Published on May 1st, 2012 | by Zachary Shahan1
Japan to Increase Green Energy by 13 Percent
May 1st, 2012 by Zachary Shahan
The Japanese Ministry of Economy, Trade and Industry said last week that it hopes to increase its country’s renewable energy capacity by approximately 13 percent through the year ending March 2013. It intends to do so by introducing a price incentive program for generators this July.
The plan will see energy utilities pay above-normal rates to renewable energy producers, with solar producers being paid ¥42 per kilowatt hour electricity over 20 years, and wind energy producers approximately half that. The increased costs will be passed on to the customers who will end up paying a surcharge of as much as ¥0.4 (0.5 cents) per kilowatt hour, with an average household paying as much as ¥100 a month.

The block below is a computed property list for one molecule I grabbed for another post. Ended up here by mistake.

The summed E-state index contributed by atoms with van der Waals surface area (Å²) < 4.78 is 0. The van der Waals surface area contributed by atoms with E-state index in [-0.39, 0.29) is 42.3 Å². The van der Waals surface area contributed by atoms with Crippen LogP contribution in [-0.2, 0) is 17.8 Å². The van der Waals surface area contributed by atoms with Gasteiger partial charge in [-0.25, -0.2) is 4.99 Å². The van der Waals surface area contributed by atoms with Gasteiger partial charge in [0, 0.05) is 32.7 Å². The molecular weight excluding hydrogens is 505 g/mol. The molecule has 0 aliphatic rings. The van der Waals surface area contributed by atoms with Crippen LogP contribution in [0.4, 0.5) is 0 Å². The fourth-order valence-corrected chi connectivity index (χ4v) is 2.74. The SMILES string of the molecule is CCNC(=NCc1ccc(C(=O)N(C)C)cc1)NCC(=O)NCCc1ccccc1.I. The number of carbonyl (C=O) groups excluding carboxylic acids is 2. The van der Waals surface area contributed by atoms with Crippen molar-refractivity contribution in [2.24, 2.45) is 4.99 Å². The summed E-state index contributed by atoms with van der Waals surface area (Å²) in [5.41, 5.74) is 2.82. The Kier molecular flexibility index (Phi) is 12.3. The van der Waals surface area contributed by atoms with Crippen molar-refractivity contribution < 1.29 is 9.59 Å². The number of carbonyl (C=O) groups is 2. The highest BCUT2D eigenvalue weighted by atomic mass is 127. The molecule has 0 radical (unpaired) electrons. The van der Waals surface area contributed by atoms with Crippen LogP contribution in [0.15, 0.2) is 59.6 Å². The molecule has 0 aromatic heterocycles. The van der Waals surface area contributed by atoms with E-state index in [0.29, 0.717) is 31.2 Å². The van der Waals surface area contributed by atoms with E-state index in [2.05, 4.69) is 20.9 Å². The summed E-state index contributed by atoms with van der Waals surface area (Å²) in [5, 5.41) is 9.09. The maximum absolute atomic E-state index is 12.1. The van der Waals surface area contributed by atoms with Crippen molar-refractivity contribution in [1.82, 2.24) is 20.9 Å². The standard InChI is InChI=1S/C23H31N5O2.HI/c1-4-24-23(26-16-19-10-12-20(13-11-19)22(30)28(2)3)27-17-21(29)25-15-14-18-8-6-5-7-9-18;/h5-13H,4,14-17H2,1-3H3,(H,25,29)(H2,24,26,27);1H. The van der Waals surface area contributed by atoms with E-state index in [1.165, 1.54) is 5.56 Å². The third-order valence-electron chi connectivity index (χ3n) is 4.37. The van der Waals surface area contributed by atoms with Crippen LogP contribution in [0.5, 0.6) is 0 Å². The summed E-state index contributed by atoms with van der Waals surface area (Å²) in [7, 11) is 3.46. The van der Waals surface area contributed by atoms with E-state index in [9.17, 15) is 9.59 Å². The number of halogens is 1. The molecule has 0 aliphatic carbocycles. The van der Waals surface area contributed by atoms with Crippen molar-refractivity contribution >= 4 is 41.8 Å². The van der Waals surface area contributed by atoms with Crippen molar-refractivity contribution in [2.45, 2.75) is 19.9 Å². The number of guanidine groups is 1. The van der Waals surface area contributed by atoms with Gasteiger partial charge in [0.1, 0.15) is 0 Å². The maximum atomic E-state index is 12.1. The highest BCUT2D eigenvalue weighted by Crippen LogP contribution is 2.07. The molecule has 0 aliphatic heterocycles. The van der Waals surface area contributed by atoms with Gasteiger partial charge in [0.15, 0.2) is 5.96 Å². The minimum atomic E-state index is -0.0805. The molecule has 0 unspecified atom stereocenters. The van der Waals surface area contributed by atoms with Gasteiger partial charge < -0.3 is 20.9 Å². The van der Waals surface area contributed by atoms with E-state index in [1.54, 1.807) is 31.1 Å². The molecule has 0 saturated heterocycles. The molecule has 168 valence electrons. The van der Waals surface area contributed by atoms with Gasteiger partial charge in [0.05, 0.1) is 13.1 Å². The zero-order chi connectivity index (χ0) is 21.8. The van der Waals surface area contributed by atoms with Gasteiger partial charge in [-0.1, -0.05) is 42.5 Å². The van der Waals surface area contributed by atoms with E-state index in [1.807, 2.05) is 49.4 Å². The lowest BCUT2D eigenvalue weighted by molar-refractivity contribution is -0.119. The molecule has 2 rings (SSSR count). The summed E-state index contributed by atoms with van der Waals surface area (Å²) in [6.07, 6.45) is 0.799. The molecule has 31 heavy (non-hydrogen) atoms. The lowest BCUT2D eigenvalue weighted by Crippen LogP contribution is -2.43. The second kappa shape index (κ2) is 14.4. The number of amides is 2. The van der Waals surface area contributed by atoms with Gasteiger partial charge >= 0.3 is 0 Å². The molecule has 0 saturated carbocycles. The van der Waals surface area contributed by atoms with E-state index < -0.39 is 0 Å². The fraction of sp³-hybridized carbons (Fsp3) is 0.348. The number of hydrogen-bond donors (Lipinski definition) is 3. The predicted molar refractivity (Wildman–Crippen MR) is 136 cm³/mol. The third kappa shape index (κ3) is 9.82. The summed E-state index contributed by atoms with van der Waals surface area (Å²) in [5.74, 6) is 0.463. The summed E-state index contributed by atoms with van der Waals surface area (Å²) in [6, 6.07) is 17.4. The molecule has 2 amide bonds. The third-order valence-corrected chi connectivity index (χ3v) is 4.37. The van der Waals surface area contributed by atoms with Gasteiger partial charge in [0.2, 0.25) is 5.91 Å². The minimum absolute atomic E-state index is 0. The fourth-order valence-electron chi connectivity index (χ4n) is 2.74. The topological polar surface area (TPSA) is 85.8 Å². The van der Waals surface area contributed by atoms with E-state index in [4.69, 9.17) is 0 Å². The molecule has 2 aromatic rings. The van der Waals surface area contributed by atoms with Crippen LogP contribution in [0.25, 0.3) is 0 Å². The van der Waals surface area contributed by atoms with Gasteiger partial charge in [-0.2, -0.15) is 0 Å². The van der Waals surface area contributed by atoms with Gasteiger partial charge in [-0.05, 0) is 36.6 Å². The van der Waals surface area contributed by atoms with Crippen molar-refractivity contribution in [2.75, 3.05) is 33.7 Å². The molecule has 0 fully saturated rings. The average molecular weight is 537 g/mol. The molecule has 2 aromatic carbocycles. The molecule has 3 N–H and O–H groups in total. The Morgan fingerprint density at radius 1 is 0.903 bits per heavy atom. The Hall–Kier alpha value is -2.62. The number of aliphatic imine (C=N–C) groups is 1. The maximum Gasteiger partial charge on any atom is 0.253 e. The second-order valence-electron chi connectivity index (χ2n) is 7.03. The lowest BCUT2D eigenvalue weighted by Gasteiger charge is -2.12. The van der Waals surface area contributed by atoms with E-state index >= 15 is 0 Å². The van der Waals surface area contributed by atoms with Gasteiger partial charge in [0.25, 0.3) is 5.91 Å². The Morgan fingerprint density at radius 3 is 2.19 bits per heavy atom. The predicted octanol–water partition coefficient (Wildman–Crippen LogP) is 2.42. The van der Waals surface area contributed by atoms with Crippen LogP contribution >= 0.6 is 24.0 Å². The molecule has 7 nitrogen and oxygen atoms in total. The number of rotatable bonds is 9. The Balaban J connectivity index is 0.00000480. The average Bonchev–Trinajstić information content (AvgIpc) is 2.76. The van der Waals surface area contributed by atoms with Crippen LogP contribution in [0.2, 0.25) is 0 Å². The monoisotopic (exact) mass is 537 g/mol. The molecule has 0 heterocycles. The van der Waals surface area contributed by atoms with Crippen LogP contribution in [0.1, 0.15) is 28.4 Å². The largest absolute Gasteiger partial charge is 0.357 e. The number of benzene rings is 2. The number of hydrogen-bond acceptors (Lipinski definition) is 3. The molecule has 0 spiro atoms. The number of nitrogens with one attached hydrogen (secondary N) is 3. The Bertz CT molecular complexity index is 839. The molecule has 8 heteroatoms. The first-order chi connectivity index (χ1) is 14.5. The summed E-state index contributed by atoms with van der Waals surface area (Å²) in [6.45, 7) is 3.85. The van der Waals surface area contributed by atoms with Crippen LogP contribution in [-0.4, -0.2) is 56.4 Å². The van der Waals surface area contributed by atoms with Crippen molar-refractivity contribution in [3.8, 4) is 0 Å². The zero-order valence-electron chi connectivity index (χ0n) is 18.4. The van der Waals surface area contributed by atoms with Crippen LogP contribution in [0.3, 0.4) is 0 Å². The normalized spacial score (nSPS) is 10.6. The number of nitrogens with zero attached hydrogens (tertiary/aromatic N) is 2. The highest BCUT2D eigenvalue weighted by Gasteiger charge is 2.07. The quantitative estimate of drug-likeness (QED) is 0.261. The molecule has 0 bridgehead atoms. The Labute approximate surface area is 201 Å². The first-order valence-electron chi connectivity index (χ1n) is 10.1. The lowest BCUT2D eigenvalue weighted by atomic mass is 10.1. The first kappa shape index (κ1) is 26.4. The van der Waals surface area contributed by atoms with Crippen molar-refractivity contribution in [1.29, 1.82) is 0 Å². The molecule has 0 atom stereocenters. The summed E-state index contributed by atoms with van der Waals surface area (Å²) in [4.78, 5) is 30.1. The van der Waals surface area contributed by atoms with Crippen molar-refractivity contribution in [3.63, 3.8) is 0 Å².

The estimates were issued at a meeting last week of a panel that will set the tariffs for solar, geothermal, wind, biomass, and hydropower. The five-member panel will be led by Kazuhiro Ueta, environmental economics professor at Kyoto University.
Understandably, representatives from the wind industry were upset at the meager offering offered their industry.
Keep up to date with all the most interesting green news on the planet by subscribing to our (free) Planetsave newsletter.